Summary History Of Afrobeat In Africa

history of Afrobeat

Afrobeat is a Nigerian music genre that involves the combination of West African musical styles (such as traditional Yoruba music and highlife) and American funk, jazz, and soul influences, with a focus on chanted vocals, complex intersecting rhythms, and percussion. The style was pioneered in the 1960s by Nigerian multi-instrumentalists and bandleader Fela Kuti who is responsible for popularizing the style both within and outside Nigeria.

Afrobeat was developed in Nigeria in the late 1960s by Fela Kuti who, with drummer Tony Allen, experimented with different contemporary music of the time. Afrobeat was influenced by a variety of genres, such as highlife, fuji, and jùjú, as well as Yoruba vocal traditions, rhythm, and instruments. In the late 1950s, Kuti left Lagos to study abroad at the London School of Music where he was exposed to jazz. He returned to Lagos and played a highlife-jazz hybrid, albeit, without commercial success.

In 1969, Kuti and his band went on a trip to the U.S. and met Sandra Smith, a singer and former Black Panther. Sandra Smith (now known as Sandra Izsadore or Sandra Akanke Isidore) introduced Kuti to many writings of activists such as Martin Luther King Jr., Angela Davis, Jesse Jackson, and his biggest influence of all, Malcolm X.

Afrobeat Genre has grown world wide and influenced by the likes of Wizkid, Davido, Joeboy, Asake, Mayorkun, Rema, Ayra Star, Blaqbonez, Burna Boy, Omah Lay, Fireboy DML, Ruger, Kizz Daniel, Buju, Pheelz & Young Jonn.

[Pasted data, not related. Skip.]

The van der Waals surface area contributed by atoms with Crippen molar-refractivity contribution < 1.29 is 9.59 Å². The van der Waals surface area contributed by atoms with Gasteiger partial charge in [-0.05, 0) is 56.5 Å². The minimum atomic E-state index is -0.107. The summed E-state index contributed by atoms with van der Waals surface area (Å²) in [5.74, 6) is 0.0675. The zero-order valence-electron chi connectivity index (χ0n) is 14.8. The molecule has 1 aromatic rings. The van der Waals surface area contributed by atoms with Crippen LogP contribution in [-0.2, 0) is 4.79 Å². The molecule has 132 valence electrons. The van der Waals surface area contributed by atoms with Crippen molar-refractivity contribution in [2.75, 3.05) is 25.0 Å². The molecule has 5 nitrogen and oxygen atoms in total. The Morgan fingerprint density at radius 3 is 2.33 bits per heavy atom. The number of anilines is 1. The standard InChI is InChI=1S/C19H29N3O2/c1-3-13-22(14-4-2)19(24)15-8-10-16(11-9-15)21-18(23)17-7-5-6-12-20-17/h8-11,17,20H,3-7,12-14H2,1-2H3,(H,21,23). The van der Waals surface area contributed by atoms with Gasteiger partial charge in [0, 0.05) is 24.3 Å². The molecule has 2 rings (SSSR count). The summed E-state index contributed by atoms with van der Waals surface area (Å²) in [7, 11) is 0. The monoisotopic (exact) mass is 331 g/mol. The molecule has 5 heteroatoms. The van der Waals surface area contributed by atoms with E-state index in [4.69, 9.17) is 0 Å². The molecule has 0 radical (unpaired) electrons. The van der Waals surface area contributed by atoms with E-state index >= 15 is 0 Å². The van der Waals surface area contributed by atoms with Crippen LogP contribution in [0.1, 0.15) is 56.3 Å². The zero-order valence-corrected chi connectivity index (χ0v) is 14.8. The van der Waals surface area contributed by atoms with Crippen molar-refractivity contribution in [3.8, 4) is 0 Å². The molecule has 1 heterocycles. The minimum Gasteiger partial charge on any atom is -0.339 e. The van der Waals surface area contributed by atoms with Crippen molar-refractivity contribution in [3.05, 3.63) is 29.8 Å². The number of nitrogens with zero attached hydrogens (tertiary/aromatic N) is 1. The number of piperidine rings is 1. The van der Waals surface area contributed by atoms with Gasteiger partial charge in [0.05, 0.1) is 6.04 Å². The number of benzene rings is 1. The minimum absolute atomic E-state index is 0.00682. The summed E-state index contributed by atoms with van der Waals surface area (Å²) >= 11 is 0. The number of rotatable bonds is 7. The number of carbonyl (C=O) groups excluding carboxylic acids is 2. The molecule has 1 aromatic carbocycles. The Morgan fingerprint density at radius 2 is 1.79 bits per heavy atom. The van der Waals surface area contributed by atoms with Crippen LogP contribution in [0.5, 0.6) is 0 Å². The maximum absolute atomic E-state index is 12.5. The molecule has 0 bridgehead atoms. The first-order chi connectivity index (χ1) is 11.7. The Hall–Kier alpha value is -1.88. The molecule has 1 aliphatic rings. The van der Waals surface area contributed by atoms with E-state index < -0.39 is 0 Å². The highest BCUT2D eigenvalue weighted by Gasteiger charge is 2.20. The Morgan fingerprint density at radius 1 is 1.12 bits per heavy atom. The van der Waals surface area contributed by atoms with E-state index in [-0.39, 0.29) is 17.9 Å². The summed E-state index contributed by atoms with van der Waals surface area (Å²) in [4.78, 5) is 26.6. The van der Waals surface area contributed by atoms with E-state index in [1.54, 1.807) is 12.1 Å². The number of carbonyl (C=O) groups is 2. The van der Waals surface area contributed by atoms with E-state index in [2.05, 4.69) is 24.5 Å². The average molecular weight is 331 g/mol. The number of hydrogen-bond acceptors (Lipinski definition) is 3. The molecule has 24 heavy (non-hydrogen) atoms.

Afrobeat has not just gone far like African HipHop influenced by Ladipoe, AKA, Black Sherif, Nasty C, Kwesta, Jeriq, Sarkodie, K.O, M.I Abaga, Falz & Ycee.

Amapiano (Zulu for “the pianos”)is a style of house music that emerged in South Africa in the mid 2010s. It is a hybrid of deep house, jazz and lounge music characterized by synths and wide percussive basslines.

An important element of the genre is the use of the “log drum”, a wide percussive bassline, whose creation has been attributed to MDU aka TRP. Amapiano pioneer Kabza De Small.

In 2019, the genre experienced increased popularity across the African continent with noted increases in digital streams and chart successes in countries far from its South African origin.

In 2022, the American online music store Beatport added the genre to its platform with it own dedicated charts and playlists.

The genre was popular amongst young people on the platform TikTok, which saw various dance challenges being made, which fueled the dancing scene in South Africa.

Afro Piano or Amapiano had also expose the sound of Africa to the world from the likes of Kabza De Small, DJ Maphorisa, Daliwonga, Mellow & Sleazy, Prince Kaybee, Dj Tarico, De Mthuda, Young Stunna, Focalistic & Busiswa.

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